Saturday, 25 April 2015

Is it all crazy?

Over the last twenty years, the political systems of the western world have become increasingly divided-not between right and left, but between crazy and non-crazy. What’s more, the crazies seem to be gaining the upper hand. Rational thought cannot prevail in the current social and media environment, where elections are won by appealing to voters’ hearts rather than their minds. The rapid-fire pace of modern politics, the hypnotic repetition of daily news items and even the multitude of visual sources of information all make it difficult for the voice of reason to be heard. In his Enlightenment 2.0: Restoring sanity to our politics, our economy, and our lives to be published in the UK in July though already available on Kindle but published in Canada last year,  Canadian philosopher Joseph Heath argues for ‘slow politics’.  It is, he suggests, impossible to restore sanity merely by being sane and trying to speak in a reasonable tone of voice. The only way to restore sanity is by engaging in collective action against the social conditions that have crowded it out.

Newsnight index

While it is doubtful whether the campaign in the past week has restored sanity to the election, what has been evident is how far news reporting has slipped.  Other issues, such as the refuge situation in the Mediterranean—though the implication of what Ed said about Libya was unfortunate especially as he voted for British intervention--and the Gallipoli centenary, have rightly taken prominence.  On the front page of today’s BBC News website, the election is mentioned in two stories and in none of the Watch/Listen videos, though of course there is the specific election section.  Is this simply because the election campaign has really yet to leap into life…possible given that there are 10 days before the election? In fact, much of the news coverage is still concentrating on the aftermath of the election and the constitutional implications of another hung parliament.  With Labour and the Conservatives still locked together—though there is a suggestion that the Conservative are edging ahead—this is perhaps not surprising but what is also the case is the growing recognition amongst the electorate that neither Labour or the Conservatives are coming clean about the financial implications of them becoming the next government.  This lack of transparency, though hardly new in elections, is becoming increasingly annoying for voters.  For instance, we know that both parties will make further cuts in public spending but we do not know where the cuts will fall and there is little likelihood that we will before 7 May.  This is a ‘crazy’ situation and is based on the premise that voters just have to trust politicians making it impossible for choice to be based on any rational principles at all…you know we’re going to make cuts and you just have to believe that the cuts we make will be the right ones!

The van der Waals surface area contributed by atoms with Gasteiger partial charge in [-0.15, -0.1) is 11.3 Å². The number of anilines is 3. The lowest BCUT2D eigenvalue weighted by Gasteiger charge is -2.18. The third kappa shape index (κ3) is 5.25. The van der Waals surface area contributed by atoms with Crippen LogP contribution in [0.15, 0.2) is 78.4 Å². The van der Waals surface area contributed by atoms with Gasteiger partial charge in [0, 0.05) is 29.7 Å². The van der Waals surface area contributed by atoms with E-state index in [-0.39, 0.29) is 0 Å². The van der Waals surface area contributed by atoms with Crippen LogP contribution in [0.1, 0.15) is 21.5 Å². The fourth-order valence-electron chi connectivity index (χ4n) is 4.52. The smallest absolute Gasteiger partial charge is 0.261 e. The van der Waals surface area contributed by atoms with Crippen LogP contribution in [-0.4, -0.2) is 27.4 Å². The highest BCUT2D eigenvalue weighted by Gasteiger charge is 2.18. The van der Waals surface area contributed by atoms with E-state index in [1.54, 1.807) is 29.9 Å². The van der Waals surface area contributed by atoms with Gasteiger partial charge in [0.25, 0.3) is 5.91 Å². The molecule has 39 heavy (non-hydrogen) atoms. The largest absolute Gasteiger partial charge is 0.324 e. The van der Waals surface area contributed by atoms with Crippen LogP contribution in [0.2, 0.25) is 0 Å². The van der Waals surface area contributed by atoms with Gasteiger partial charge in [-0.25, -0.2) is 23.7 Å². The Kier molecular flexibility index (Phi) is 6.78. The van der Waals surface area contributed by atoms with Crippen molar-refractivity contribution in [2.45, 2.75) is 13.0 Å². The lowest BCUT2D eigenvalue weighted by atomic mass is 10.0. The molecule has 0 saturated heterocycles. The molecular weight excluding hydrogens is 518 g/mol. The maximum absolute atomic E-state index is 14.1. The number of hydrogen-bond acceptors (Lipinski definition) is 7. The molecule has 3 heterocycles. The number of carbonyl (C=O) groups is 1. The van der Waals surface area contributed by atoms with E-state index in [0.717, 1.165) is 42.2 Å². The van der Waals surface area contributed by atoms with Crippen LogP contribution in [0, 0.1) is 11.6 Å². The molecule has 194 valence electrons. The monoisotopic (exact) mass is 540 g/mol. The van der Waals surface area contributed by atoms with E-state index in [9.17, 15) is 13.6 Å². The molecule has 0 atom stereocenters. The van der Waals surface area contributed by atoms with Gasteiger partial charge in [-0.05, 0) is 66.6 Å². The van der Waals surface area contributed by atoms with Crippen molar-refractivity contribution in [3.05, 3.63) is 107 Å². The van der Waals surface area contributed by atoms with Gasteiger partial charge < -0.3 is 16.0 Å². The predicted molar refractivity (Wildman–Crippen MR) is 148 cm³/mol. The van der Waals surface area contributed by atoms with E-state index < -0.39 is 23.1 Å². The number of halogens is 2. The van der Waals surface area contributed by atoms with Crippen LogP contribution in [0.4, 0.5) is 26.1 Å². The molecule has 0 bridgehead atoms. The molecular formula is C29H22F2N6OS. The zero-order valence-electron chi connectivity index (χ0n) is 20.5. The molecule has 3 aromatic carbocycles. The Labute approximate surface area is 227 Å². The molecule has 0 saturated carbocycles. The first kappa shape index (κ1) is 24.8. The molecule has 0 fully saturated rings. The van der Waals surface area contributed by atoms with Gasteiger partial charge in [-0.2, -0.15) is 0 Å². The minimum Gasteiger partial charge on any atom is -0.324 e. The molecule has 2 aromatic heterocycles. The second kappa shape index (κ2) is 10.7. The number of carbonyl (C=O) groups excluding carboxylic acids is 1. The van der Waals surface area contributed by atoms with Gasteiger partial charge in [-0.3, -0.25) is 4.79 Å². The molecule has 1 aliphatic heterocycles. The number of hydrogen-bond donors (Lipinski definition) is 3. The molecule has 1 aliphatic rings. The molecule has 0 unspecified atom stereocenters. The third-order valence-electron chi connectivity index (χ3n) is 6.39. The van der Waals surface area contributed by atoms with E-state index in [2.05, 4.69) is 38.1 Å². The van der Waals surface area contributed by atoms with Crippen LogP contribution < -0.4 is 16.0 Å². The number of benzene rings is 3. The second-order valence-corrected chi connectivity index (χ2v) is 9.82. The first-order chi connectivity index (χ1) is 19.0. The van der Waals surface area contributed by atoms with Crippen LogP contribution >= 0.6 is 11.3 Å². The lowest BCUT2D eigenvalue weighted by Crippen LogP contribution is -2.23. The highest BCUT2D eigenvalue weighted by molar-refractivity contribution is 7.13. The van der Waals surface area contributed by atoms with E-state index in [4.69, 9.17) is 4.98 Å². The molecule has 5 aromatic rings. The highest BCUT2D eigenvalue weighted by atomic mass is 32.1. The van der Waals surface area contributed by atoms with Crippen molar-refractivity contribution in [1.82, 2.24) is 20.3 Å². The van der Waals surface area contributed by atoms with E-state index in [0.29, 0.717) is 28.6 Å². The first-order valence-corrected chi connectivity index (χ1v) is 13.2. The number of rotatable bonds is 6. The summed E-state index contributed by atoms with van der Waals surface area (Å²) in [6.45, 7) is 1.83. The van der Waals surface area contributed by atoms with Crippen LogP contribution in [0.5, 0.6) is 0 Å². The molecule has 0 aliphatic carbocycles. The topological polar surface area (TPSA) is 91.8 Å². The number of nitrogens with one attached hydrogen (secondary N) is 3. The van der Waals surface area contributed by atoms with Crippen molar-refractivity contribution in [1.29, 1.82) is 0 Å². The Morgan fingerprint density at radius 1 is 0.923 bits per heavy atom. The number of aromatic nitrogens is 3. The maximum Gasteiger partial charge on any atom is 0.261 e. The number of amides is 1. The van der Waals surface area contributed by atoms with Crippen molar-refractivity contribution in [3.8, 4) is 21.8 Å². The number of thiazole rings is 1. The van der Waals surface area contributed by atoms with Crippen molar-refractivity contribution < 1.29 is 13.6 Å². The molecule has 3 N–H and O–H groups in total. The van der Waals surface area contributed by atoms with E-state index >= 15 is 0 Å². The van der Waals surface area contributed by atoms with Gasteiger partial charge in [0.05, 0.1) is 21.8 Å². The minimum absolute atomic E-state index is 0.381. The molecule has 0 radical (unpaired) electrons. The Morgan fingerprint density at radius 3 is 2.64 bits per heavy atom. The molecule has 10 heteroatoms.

The electoral arithmetic is becoming increasingly complex.  If the current projections are right, the Conservatives will be the largest party on 8 May.  The Newsnight index last night gave them 286 with Labour on 267.  With Lib-Dem support this would give a Lib-Dem-Conservative coalition 310 seats while a Labour-SNP ‘arrangement’ would have 315 seats, both short of the majority they need to govern.  This leaves 25 others, including the Greens, UKIP, Plaid Cymru and the Northern Ireland parties effectively holding the balance of power..a very messy outcome to the election.  The critical issue therefore is how far tactical voting will come into play.  For instance, the polls are certainly looking bad for Labour in Scotland as the SNP builds on the momentum it achieved in the referendum campaign--even though it lost. The result in some parts of Scotland is 'vote for your sitting MP irrespective of which party you support as a way of keeping the SNP out'. This could work if, say Labour supporters can hold their noses and vote say Lib-Dem. It all depends on whether the share desire to hold back the nationalist onslaught is stronger than often long-held party loyalties.  If the same approach were used in England, it could buttress support for Lib-Dem and Conservative sitting MPs…the argument is that to keep Ed out of Number 10 and prevent the SNP calling the tune vote for your incumbent.  In effect, a Lib-Dem-Conservative electoral pact.  Whether this would be popular with the electorate or would be simply seen as electoral opportunism is unclear but it could finally break the electoral deadlock in England.  Now if people vote this way then it will be a rational decision…an assertion that the ‘crazies’ cannot always have things their own way.

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